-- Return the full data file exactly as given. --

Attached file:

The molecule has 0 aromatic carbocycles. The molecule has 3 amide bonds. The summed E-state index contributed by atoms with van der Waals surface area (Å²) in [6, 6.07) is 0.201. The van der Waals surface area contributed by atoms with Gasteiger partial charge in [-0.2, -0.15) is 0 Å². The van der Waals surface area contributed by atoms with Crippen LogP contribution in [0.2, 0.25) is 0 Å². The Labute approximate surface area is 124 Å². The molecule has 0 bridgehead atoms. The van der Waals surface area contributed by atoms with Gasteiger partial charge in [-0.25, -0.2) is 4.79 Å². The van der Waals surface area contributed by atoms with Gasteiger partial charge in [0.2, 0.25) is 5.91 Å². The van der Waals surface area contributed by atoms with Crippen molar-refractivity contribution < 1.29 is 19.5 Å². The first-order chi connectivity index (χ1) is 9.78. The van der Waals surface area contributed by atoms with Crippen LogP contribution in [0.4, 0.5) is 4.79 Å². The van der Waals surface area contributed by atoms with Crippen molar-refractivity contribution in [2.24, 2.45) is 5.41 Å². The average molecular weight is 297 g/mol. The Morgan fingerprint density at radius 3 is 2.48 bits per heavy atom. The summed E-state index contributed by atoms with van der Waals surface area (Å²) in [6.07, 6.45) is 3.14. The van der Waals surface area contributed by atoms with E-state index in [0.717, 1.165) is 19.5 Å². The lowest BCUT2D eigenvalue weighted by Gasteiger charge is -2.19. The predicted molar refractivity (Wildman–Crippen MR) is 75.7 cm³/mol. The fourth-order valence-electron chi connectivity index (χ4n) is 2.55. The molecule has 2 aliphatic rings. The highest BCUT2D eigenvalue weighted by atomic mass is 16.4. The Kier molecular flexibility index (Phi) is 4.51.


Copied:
The molecule has 0 aromatic carbocycles. The molecule has 3 amide bonds. The summed E-state index contributed by atoms with van der Waals surface area (Å²) in [6, 6.07) is 0.201. The van der Waals surface area contributed by atoms with Gasteiger partial charge in [-0.2, -0.15) is 0 Å². The van der Waals surface area contributed by atoms with Crippen LogP contribution in [0.2, 0.25) is 0 Å². The Labute approximate surface area is 124 Å². The molecule has 0 bridgehead atoms. The van der Waals surface area contributed by atoms with Gasteiger partial charge in [-0.25, -0.2) is 4.79 Å². The van der Waals surface area contributed by atoms with Gasteiger partial charge in [0.2, 0.25) is 5.91 Å². The van der Waals surface area contributed by atoms with Crippen molar-refractivity contribution < 1.29 is 19.5 Å². The first-order chi connectivity index (χ1) is 9.78. The van der Waals surface area contributed by atoms with Crippen LogP contribution in [0.4, 0.5) is 4.79 Å². The van der Waals surface area contributed by atoms with Crippen molar-refractivity contribution in [2.24, 2.45) is 5.41 Å². The average molecular weight is 297 g/mol. The Morgan fingerprint density at radius 3 is 2.48 bits per heavy atom. The summed E-state index contributed by atoms with van der Waals surface area (Å²) in [6.07, 6.45) is 3.14. The van der Waals surface area contributed by atoms with E-state index in [0.717, 1.165) is 19.5 Å². The lowest BCUT2D eigenvalue weighted by Gasteiger charge is -2.19. The predicted molar refractivity (Wildman–Crippen MR) is 75.7 cm³/mol. The fourth-order valence-electron chi connectivity index (χ4n) is 2.55. The molecule has 2 aliphatic rings. The highest BCUT2D eigenvalue weighted by atomic mass is 16.4. The Kier molecular flexibility index (Phi) is 4.51.